In hating men and screaming about rights to kill children, you’re helping to turn the more aggressive men against us, resulting in female exploitation, and a new wave of sexist young men. We need respect, we don’t get that by taking zero responsibility, or whining, or asking the military to allow us in but lower the physical standards for women…we need to meet them at their own game, not ask for allowances. We need to carry ourselves with responsibility and wisdom…not mistakes.
I liked all the articles but this one, because I can think for myself instead of mold myself into a warped ideal of an unapologetic, careless group of women. This is about children, not your *ehem* pristine uterus. Put the child up for adoption, it’s not a tumor, I’ve had a tumor, and I’ve had a baby, not once did I ever think my son was not living, I FELT him living, and I held proof of it on his birthday. Don’t kid yourselves into murder.

February 15, 2010 at 8:03 pm
(3) Veronica says:

To Steph: No, early feminists opposed abortion because it was dangerous, due to the anti-abortion laws of the time.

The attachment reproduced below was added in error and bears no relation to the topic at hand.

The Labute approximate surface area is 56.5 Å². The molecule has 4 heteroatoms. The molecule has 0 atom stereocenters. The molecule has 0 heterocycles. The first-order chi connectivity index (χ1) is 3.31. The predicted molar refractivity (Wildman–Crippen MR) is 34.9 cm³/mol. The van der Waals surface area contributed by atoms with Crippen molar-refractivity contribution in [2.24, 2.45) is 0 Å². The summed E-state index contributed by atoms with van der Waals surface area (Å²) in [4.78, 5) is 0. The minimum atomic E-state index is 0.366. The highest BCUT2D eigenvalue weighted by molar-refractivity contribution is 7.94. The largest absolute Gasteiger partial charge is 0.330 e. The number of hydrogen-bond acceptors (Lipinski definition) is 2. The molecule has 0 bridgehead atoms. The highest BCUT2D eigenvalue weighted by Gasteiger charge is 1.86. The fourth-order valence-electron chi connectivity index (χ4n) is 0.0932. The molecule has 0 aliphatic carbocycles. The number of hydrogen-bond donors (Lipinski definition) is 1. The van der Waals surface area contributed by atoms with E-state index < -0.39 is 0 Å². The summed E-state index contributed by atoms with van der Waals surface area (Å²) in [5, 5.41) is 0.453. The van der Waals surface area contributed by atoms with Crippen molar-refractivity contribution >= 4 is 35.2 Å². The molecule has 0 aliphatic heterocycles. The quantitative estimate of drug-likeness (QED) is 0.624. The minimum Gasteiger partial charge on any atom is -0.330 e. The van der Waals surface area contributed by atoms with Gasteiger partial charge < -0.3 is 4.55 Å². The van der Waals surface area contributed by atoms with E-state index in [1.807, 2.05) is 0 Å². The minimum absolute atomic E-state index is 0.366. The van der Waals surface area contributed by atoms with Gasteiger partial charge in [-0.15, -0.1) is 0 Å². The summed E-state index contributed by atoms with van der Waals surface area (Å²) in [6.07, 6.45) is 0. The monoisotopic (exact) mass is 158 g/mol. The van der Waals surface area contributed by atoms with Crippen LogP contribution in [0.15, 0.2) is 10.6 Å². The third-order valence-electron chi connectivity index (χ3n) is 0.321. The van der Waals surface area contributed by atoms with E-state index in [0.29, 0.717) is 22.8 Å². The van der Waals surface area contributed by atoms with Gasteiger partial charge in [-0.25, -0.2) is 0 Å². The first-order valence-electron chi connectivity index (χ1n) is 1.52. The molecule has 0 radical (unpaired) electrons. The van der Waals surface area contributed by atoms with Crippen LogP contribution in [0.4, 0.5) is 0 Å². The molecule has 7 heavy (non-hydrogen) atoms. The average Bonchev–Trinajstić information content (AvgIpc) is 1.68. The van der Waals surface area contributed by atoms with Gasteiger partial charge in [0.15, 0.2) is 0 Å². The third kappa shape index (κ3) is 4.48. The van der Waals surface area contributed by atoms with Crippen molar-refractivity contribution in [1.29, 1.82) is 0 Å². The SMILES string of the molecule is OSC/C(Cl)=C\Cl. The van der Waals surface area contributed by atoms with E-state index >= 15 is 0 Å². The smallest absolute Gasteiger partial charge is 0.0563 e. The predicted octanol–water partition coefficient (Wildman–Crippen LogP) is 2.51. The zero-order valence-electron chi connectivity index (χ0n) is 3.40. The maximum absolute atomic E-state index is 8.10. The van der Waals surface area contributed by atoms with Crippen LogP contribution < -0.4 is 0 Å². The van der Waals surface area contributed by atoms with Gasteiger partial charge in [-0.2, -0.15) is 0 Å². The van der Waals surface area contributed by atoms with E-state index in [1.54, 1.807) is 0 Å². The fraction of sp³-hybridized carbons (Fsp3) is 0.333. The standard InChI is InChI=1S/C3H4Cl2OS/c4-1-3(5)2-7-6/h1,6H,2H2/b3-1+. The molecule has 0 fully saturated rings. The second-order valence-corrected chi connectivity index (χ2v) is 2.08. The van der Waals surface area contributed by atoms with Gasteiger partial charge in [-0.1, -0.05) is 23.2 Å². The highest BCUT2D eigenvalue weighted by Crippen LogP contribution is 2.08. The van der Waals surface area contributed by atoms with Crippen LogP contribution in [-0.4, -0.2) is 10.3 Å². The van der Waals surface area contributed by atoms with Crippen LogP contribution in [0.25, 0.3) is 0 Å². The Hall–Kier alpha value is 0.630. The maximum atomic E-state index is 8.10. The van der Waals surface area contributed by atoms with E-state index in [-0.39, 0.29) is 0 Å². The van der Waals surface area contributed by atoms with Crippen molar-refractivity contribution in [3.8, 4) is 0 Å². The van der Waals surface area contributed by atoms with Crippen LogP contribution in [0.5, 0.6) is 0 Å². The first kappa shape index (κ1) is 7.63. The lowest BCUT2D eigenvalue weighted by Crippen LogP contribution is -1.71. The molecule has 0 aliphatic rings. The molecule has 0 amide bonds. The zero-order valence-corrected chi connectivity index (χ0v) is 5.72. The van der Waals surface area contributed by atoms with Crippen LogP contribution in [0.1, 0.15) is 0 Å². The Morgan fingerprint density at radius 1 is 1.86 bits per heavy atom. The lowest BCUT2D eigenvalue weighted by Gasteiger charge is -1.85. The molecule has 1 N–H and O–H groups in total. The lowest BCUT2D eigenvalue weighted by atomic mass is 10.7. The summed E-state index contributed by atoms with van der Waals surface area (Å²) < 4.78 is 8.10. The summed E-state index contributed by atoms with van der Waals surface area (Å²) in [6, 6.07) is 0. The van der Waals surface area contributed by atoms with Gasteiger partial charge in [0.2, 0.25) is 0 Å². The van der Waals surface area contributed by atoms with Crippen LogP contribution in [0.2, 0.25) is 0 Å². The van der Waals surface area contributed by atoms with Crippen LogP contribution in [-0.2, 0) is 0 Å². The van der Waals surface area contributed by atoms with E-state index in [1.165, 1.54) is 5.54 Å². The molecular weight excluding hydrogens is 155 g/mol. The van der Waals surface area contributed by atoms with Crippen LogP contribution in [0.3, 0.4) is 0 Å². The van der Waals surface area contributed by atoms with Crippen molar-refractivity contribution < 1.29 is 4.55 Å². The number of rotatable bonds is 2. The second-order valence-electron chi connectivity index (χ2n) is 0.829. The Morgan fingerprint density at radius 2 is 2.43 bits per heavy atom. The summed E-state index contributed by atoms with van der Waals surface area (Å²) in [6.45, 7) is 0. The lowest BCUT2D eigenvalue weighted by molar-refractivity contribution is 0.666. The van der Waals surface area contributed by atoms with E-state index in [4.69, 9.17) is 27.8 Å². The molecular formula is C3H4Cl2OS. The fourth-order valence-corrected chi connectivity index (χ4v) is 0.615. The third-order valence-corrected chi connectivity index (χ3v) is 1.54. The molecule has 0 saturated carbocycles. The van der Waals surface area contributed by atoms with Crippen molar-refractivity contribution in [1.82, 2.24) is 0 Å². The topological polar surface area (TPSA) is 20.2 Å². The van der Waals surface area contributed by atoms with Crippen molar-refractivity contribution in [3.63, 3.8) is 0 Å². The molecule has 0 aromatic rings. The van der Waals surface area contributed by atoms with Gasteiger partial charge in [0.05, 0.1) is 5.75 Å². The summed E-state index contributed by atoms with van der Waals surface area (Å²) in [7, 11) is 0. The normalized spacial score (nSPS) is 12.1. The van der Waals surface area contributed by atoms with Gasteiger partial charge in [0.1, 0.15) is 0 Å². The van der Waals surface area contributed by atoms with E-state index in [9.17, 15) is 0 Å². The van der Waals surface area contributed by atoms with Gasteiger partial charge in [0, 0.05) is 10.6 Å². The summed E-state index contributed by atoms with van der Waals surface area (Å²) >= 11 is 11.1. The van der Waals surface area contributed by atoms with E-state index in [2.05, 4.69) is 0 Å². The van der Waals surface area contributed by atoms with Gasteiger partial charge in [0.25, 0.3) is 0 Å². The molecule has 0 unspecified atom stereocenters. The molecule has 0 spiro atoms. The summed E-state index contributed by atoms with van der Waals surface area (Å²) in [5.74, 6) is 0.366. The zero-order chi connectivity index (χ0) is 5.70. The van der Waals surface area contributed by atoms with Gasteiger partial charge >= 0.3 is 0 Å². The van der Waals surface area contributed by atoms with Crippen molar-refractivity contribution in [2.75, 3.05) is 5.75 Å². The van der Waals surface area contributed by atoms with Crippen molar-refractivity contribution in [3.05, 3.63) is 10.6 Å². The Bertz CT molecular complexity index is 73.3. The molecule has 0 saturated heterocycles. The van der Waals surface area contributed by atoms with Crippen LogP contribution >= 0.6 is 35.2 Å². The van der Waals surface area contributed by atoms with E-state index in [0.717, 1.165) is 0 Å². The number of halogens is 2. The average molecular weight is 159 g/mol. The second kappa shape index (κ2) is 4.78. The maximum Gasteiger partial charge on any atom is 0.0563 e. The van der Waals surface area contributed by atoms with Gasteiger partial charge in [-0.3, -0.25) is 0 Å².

Considering the physical demands of pregnancy, as well as the dangers of it for some, we will always need reproductive freedom, which includes birth control and abortion. I would not have an abortion, but this is a decision that only I and millions of other women can make. This is a right, like all the other rights we feminists champion. It’s really too bad that you have a problem with women’s rights, but I don’t. As Hillary Clinton has said before, women’s rights are human rights–and I am not ashamed to support them.

Leave a Comment

Line and paragraph breaks are automatic. Some HTML allowed: <a href="" title="">, <b>, <i>, <strike>

©2014 About.com. All rights reserved.